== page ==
The eurozone's annual rate of inflation rose to its highest level since early 2014 during November, but remained far short of the European Central Bank's target as policy makers prepare for a Dec. 8 meeting at which they will decide whether to extend a bond buying program due to expire in March.

The European Union's statistics agency Wednesday said consumer prices in the eurozone were 0.6% higher in November than a year earlier, a pickup in the annual rate of inflation from 0.5% in October and its highest level since April 2014.

However, it remained well below the ECB's target of just under 2%, and with economic growth set to remain modest, economists expect policy makers to announce an extension of the bond buying program when they next meet.

But in an interview published Wednesday, ECB President Mario Draghi said policy makers could decide to change the size of their monthly bond purchases.

"We can deliver the appropriate [policy] stance by different combinations of instruments, for instance the amount of monthly [bond] purchases or the length of time over which they take place," Mr. Draghi said in an interview published on the ECB's website.

Consumer prices have risen more slowly than the ECB desires for almost four years, and were falling as recently as May despite a series of stimulus packages launched since June 2014 that have included a negative rate on deposits, a bond buying program that focuses on government issues but has been extended to corporate securities, and cheap loans for the currency area's banks.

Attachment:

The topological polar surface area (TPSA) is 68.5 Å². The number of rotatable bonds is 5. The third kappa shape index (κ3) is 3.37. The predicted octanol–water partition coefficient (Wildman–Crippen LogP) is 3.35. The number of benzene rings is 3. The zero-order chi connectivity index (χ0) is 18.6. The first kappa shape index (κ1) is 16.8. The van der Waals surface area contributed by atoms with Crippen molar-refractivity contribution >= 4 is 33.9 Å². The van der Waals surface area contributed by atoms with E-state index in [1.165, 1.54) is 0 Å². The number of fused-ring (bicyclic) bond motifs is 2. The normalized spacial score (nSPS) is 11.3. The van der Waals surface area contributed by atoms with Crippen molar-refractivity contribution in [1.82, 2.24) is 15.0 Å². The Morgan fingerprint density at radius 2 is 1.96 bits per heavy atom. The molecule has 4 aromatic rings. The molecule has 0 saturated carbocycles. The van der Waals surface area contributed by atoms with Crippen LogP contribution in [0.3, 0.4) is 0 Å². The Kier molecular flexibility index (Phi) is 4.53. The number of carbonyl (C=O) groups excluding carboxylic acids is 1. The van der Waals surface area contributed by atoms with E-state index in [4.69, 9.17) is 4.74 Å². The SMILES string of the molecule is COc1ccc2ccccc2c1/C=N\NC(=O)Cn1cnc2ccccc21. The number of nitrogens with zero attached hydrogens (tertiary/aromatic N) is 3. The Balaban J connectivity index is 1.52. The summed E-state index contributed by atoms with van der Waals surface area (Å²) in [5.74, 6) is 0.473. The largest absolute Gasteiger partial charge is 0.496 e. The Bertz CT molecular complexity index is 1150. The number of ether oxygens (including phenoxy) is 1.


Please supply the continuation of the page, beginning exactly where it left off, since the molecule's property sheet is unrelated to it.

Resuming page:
At present, the central bank buys ?80 billion ($85.21 billion) a month of mainly government bonds under its quantitative easing program.

While the pickup in inflation suggests steady if slow progress toward the target, that is largely due to a stabilization in energy prices that are set in world markets, and only distantly affected by ECB policy.

The core rate of inflation?which excludes prices of energy, food and tobacco?tells a different story. It has been stuck at 0.8% for four straight months, and at the same level as in June 2014.

As long as energy prices don't fall, the overall rate of inflation is expected to pick up further over coming months, and may even near the ECB's target by March 2017, when the program of bond purchases is scheduled to end.

But without a pickup in other prices, the annual rate of inflation is likely to fall again further into 2017. Over recent weeks, ECB policy makers have stressed that the rise in inflation must show signs of being sustained before they can begin to wind down their various stimulus programs. The ECB's own economists forecast inflation will be 1.6% in 2018, whilethe European Commission has even lower expectations, seeing prices rising by just 1.4% in that year.

Write to Paul Hannon at paul.hannon@wsj.com

(END) Dow Jones Newswires

November 30, 2016 05:25 ET (10:25 GMT)

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